A story from my village as a reason to end child marriage in Ethiopia

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Robera Haile Hamda, Blog4Dev winner Ethiopia Robera Haile Hamda, Blog4Dev winner Ethiopia

Handare is a girl in my neighborhood whom I used to play and study with. She had plans to become a doctor, a typical goal for top students such as Handare.  

In January 2008, Handare and I (who were both 14 at the time), returned home after a long day at school. There was a gathering in Handare’s family’s house which was unusual outside of holiday season. Her family and her relatives were preparing food and drinks. Handare began crying when her mother told her that she was getting married the following Sunday to a man who she had not met before. The marriage was dictated by Handare’s family.  

Now Handare is a housewife trying to feed her five children and struggling with her health. This is not only Hanadare’s story but is, unfortunately, the story of many Ethiopian girls. According to report from UNICEF, Ethiopia is among the top African countries with the prevalence of child marriage in 2018. 

Handare’s dream to be a doctor was cut short. This was a big loss for her as she had a vision for a better life. It is also a lost opportunity for Ethiopia, given the number of physicians in Ethiopia is very small. Unless serious action is taken to end child marriage, many young women will follow a similar story to Handare, and child marriage will remain one of the major obstacles to Ethiopia’s social and economic development. The following measures could help Ethiopia end child marriage:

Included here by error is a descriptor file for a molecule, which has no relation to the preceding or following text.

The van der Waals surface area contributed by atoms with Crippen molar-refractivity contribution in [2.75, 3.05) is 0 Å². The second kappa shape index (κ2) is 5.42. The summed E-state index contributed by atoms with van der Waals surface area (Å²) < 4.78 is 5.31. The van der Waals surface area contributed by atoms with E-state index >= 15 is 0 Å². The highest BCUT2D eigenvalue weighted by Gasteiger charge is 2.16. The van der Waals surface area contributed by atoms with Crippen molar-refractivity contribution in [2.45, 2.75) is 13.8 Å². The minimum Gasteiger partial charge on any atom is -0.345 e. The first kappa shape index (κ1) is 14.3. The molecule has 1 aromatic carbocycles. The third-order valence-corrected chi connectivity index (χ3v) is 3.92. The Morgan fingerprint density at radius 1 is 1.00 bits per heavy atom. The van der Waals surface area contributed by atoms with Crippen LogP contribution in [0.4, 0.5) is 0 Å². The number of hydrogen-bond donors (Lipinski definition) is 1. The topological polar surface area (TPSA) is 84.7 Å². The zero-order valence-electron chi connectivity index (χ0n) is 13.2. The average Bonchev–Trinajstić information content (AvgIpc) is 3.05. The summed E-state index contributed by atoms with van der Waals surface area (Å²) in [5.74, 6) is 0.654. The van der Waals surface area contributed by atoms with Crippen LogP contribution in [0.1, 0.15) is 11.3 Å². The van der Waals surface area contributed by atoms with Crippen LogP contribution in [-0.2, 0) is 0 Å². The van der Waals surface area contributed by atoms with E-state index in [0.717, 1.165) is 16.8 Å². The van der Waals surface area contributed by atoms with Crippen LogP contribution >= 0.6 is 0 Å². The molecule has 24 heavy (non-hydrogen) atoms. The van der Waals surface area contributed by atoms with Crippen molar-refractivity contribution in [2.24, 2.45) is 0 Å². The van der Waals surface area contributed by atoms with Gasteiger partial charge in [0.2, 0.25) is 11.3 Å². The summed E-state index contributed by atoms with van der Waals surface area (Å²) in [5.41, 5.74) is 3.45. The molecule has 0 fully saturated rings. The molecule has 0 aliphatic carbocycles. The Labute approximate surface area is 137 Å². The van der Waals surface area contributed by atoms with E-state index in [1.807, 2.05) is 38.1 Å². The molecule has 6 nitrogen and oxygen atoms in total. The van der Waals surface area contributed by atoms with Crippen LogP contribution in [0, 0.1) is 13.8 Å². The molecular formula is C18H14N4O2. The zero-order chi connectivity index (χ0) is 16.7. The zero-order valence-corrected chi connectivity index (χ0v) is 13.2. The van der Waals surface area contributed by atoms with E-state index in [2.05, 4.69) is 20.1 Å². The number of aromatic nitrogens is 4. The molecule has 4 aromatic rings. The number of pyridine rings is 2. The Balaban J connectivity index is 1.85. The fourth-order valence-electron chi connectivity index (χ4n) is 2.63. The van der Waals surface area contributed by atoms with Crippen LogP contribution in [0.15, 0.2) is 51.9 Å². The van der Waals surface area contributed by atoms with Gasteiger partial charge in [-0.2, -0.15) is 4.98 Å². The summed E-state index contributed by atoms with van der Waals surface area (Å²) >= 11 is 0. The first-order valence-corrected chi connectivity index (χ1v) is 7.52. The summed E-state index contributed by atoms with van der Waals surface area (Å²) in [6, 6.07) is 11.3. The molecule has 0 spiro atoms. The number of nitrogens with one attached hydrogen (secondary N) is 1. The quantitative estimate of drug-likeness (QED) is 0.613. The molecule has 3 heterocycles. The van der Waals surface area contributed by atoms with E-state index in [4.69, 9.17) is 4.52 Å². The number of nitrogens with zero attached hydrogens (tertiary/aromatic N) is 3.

• Understand the problem and take it seriously. The action against child marriage should begin with understanding the problem and its socio-economic impact on society. The reason why child marriage is still prevalent in Ethiopia is because of a lack of understanding of the problem and the associated lack of commitment from stakeholders. This is because the stakeholders are unable to see child marriage as an imminent danger that is taking away the bright future of young girls and its huge burden on the general economy. Increasing understanding of the problem and raising awareness of its impact will be a great impetus to tackle child marriage. 
  • Raise legal standards. Most countries have a minimum age of 18 for marriage. If the law requires a higher age than 18, the society will strive to meet the standard and this will improve the culture of marrying at an early age.   
  • Join hands. All stakeholders (both government and private actors) should join hands and have a common strategic plan and subdivide responsibility for achieving it.  
  • Change values and norms. Changing values and norms of a society which encourages child marriage. Working on religious leaders, traditional elders, parents, men, boys and girls in raising their understating about the harmful effects of child marriage are a way to change these values and norms.  


Robera Haile Hamda

Blog4Dev Ethiopia winner

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